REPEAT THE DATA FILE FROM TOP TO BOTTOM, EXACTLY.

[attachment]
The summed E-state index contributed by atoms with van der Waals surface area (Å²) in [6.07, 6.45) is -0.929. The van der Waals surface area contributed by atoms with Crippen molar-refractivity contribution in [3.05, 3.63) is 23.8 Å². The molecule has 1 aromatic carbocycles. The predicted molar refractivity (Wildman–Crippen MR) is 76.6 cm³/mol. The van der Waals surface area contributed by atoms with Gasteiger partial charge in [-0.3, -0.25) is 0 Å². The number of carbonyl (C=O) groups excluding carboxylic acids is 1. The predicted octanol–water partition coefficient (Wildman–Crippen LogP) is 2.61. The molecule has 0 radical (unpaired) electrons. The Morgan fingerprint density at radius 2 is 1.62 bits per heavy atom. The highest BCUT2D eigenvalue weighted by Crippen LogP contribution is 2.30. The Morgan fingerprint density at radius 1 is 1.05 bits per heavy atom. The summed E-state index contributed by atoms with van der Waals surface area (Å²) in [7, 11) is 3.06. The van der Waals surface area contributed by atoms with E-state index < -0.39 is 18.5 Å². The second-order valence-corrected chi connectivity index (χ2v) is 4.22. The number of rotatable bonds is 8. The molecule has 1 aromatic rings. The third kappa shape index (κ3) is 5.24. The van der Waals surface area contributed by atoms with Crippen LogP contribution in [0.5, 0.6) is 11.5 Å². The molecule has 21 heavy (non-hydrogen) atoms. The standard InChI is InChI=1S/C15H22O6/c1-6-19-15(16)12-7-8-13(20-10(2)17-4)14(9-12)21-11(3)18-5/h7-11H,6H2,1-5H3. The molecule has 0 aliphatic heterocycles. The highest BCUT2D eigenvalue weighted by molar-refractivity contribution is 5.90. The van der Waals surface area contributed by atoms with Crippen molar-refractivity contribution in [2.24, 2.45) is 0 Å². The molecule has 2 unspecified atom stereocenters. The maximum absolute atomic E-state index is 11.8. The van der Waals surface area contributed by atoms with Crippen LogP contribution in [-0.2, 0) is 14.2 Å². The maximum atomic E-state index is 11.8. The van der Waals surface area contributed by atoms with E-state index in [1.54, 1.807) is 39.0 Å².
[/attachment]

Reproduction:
The summed E-state index contributed by atoms with van der Waals surface area (Å²) in [6.07, 6.45) is -0.929. The van der Waals surface area contributed by atoms with Crippen molar-refractivity contribution in [3.05, 3.63) is 23.8 Å². The molecule has 1 aromatic carbocycles. The predicted molar refractivity (Wildman–Crippen MR) is 76.6 cm³/mol. The van der Waals surface area contributed by atoms with Gasteiger partial charge in [-0.3, -0.25) is 0 Å². The number of carbonyl (C=O) groups excluding carboxylic acids is 1. The predicted octanol–water partition coefficient (Wildman–Crippen LogP) is 2.61. The molecule has 0 radical (unpaired) electrons. The Morgan fingerprint density at radius 2 is 1.62 bits per heavy atom. The highest BCUT2D eigenvalue weighted by Crippen LogP contribution is 2.30. The Morgan fingerprint density at radius 1 is 1.05 bits per heavy atom. The summed E-state index contributed by atoms with van der Waals surface area (Å²) in [7, 11) is 3.06. The van der Waals surface area contributed by atoms with E-state index < -0.39 is 18.5 Å². The second-order valence-corrected chi connectivity index (χ2v) is 4.22. The number of rotatable bonds is 8. The molecule has 1 aromatic rings. The third kappa shape index (κ3) is 5.24. The van der Waals surface area contributed by atoms with Crippen LogP contribution in [0.5, 0.6) is 11.5 Å². The molecule has 21 heavy (non-hydrogen) atoms. The standard InChI is InChI=1S/C15H22O6/c1-6-19-15(16)12-7-8-13(20-10(2)17-4)14(9-12)21-11(3)18-5/h7-11H,6H2,1-5H3. The molecule has 0 aliphatic heterocycles. The highest BCUT2D eigenvalue weighted by molar-refractivity contribution is 5.90. The van der Waals surface area contributed by atoms with Crippen molar-refractivity contribution in [2.24, 2.45) is 0 Å². The molecule has 2 unspecified atom stereocenters. The maximum absolute atomic E-state index is 11.8. The van der Waals surface area contributed by atoms with Crippen LogP contribution in [-0.2, 0) is 14.2 Å². The maximum atomic E-state index is 11.8. The van der Waals surface area contributed by atoms with E-state index in [1.54, 1.807) is 39.0 Å².